This might take me a bit to unpack, so bear with me a minute or two. (Who am I kidding, it’s not much different than any other time I get to blathering). We’ve touched a bit on some cross overs in the past. The last one being fairly recent with the Aliens and Judge Dredd mash up. This time I am looking at an entirely different direction that can be taken. When I first saw the commercials for it, I knew I wanted to see it. But of course, as always, it’s a matter of timing to get it into the lists of things that can be explored.
I’m talking about Batman Ninja (Warner Brothers, 2018), as the title of this piece pointed out. The concept is fairly simple as a super hero fantasy should go. Through nefarious means, Batman and various villains are sent back in time to feudal Japan. The how and the why are not as important to the thoughts this morning. For the sake of the path my mind is following we accept it and move on. Basically, the main thing we are looking at in this, is the mash up and how the interaction works with a set piece (the characters).
See, this isn’t a mash up like we have looked at in the past. Instead of characters from different universes mixed together, we have different genres mixed together which in turns changes the character interactions as a whole. But not so much. Batman is Batman is Batman. Even when you take away all the toys he has been given over the years as we on the outside have developed better and better tech (a show of how the world we live in affects the worlds we read about), at its heart, the Dark Knight stories remain detective stories. They are the battle of a hero mastering himself and his environment to overcome impossible odds.
Which brings us back to the underlying idea of the story as a whole. Batman is a powerful martial artist. In his histories he has studied around the world absorbing the ideals and cultures he has experienced along the way. It isn’t a big leap for him to adapt to feudal Japan. Yes, of course, the world was different then. That is always going to be a hurdle. Ignore the voices in the sidelines trying to distract the discussion here. I mean it isn’t really a big leap for us to accept that he would adapt to the situation fairly quick. The more interesting aspect of the situation is how easily the rest of the time travelers have adapted. Everyone else arrived in the new time a while before he did and had a chance to assert themselves into the new world.
And I realize I haven’t really explained the mashup here. This one is a genre mashup. We’re looking at anime vs super hero. And yes, that type of thing happens but it’s done in a way fairly different than what we see in this one. The aesthetics are held separate enough in this one that we can discern the line where they connect. The elements of both flow around each other in such a way that we can sense the atmosphere each brings to the story. While at the same time, everything feels natural.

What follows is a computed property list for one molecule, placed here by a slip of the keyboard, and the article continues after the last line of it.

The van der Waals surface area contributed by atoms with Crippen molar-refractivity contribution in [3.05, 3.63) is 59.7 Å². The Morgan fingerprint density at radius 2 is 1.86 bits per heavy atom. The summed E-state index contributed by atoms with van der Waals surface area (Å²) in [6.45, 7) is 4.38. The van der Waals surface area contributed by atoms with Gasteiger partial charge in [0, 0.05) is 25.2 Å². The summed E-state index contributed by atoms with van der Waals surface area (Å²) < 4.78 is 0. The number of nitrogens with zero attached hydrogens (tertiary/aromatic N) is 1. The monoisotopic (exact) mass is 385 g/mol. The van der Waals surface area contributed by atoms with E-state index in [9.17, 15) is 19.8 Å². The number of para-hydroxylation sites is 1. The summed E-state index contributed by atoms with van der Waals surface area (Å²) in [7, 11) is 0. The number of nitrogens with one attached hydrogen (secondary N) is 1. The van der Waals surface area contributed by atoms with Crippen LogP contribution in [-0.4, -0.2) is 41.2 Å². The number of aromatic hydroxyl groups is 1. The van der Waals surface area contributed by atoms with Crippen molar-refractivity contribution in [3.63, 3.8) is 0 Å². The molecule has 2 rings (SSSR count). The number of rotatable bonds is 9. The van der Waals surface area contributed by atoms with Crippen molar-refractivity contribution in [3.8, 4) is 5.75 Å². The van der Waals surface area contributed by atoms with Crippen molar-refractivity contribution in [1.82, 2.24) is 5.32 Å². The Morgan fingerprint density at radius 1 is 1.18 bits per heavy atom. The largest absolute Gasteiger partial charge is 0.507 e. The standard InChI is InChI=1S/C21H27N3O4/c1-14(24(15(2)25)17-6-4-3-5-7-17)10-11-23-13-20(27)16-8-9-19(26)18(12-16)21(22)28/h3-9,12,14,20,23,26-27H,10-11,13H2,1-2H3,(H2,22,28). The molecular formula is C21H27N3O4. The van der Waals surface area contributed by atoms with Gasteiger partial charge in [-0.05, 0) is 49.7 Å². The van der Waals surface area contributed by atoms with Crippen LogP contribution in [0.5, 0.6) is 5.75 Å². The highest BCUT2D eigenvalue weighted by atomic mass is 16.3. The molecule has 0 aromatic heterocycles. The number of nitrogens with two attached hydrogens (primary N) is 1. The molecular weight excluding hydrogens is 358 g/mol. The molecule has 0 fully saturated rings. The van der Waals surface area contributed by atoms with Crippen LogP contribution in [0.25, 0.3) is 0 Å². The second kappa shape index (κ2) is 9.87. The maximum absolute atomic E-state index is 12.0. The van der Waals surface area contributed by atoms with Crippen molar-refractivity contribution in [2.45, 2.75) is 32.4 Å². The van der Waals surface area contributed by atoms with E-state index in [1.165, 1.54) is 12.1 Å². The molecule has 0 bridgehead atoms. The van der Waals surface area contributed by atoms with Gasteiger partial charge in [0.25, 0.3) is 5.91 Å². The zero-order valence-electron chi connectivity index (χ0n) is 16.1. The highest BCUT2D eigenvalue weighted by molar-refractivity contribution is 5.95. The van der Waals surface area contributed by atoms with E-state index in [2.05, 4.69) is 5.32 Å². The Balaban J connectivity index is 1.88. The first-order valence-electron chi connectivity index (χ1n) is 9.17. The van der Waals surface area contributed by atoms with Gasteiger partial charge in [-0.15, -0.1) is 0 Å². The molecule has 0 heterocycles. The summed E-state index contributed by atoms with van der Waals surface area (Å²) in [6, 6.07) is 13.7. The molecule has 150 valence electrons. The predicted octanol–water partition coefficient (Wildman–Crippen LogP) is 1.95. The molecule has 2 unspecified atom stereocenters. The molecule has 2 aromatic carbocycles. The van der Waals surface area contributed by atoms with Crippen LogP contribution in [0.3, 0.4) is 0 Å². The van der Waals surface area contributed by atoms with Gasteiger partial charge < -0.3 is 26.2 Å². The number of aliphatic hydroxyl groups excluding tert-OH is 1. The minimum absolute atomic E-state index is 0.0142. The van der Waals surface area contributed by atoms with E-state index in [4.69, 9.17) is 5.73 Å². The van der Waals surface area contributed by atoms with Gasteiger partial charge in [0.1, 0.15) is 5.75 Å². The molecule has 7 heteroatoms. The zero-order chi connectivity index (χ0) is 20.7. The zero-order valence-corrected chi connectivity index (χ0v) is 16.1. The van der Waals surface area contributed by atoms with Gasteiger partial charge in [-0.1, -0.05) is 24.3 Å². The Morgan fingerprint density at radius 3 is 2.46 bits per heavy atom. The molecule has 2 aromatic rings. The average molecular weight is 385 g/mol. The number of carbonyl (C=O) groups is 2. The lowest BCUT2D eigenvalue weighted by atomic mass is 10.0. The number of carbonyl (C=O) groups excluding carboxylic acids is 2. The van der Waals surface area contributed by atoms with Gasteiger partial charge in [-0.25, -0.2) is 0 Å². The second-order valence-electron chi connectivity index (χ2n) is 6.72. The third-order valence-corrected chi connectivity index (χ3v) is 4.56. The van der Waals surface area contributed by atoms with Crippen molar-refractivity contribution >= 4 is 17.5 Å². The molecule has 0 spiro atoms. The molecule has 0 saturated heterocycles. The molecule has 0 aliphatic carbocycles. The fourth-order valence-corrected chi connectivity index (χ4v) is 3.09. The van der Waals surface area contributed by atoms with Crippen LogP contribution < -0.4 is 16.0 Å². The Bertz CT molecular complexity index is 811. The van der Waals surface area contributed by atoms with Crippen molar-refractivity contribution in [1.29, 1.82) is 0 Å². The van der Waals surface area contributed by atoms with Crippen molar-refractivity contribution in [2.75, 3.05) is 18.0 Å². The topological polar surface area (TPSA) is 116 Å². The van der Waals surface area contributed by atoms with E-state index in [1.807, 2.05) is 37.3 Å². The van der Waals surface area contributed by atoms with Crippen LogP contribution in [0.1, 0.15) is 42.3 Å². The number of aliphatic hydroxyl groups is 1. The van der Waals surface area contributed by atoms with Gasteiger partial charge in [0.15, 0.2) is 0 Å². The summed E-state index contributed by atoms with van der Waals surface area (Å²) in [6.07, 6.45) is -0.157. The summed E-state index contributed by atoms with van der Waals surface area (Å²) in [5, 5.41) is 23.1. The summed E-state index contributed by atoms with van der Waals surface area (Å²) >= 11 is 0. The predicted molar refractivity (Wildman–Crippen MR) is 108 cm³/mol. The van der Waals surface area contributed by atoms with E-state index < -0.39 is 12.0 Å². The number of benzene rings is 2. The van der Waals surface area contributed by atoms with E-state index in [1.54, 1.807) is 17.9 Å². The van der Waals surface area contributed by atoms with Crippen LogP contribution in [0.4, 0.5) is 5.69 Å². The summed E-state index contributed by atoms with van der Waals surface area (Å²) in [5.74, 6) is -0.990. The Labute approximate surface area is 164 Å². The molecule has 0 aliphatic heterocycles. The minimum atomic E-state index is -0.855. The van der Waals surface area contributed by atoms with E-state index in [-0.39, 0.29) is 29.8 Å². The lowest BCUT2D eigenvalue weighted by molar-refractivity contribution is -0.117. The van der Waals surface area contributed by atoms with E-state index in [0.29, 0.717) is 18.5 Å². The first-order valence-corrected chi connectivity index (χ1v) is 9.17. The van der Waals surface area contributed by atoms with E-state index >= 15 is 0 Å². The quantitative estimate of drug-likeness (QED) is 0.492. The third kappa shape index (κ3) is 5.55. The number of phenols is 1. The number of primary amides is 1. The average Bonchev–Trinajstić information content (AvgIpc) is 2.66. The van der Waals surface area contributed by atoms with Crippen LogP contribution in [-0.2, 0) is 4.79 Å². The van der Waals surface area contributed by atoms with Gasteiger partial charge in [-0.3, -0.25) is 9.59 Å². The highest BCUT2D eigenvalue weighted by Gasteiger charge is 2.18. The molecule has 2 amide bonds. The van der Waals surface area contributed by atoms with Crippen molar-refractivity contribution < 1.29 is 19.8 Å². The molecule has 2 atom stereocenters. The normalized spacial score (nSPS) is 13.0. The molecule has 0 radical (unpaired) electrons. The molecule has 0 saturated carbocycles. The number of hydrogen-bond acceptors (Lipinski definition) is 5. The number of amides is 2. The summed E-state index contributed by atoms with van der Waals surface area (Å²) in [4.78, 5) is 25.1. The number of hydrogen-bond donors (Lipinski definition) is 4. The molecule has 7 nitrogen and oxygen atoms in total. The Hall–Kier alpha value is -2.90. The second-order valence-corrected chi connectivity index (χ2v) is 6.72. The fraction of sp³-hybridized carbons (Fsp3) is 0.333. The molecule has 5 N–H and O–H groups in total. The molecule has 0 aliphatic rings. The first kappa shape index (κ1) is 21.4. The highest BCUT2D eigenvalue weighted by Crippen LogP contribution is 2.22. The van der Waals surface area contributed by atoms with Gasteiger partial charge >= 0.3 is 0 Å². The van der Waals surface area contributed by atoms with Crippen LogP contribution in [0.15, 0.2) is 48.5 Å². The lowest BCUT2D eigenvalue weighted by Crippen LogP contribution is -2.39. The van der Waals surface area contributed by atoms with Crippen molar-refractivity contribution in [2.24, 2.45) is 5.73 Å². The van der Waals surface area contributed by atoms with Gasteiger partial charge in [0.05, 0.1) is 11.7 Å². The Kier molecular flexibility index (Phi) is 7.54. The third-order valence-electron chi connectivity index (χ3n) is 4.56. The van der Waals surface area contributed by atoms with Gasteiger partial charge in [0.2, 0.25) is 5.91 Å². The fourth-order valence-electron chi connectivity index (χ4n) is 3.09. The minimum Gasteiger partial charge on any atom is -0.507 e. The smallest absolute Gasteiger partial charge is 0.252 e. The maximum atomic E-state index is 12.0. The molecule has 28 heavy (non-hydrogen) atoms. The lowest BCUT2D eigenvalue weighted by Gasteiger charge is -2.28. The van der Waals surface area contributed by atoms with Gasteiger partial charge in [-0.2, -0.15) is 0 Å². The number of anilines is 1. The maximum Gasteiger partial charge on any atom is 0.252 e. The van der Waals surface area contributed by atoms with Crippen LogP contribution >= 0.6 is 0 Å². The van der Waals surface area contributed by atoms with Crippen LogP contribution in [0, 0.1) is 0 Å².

So, where was I? There is this moment after Batman is getting a handle on where he is and the world around him that the villains are introduced to the rest of us. We didn’t really see who came back up until this point, though the time portal opened in Arkham Asylum. The way they are all introduced, I felt like I was watching the prologue to a fighting game (yeah, I know there are some anime stories that follow the same path). It pulled me out of the story for a moment as I am watching it happen while at the same time, it pulls me right back in as I am looking at the new designs of the various villains specific to this story. It’s a form of storytelling where we are shown specifically who the good guys are and who the bad guys are. We know the hero is meant to win but our adventure stems from the path to that victory.
I think this is one that would require several viewings to unpack everything within it. As a super hero tale, it is pretty straight forward. Villains do villainy and the hero comes to kick butt and set things to right. While that is going on there are elements outside of the straight story that add flavor to the larger picture. And then don’t get me started on the art. I have always been a fan of anime for the different art styles. What they used for this story hearkens back to the styles that first pulled me deep into cartoons as a child.
But with all that said, I am not sure this is one I would go out of my way to see again. It’s good but not great. At times the different elements make for too much distraction to what the story is at its heart. It’s one to put on a watch list for when you have time, but I figure you might have other stuff more pressing right now as well.
If you enjoy these stories, consider leaving some coffee money in the jar or you could buy a book or two. Either way helps keep the stories flowing.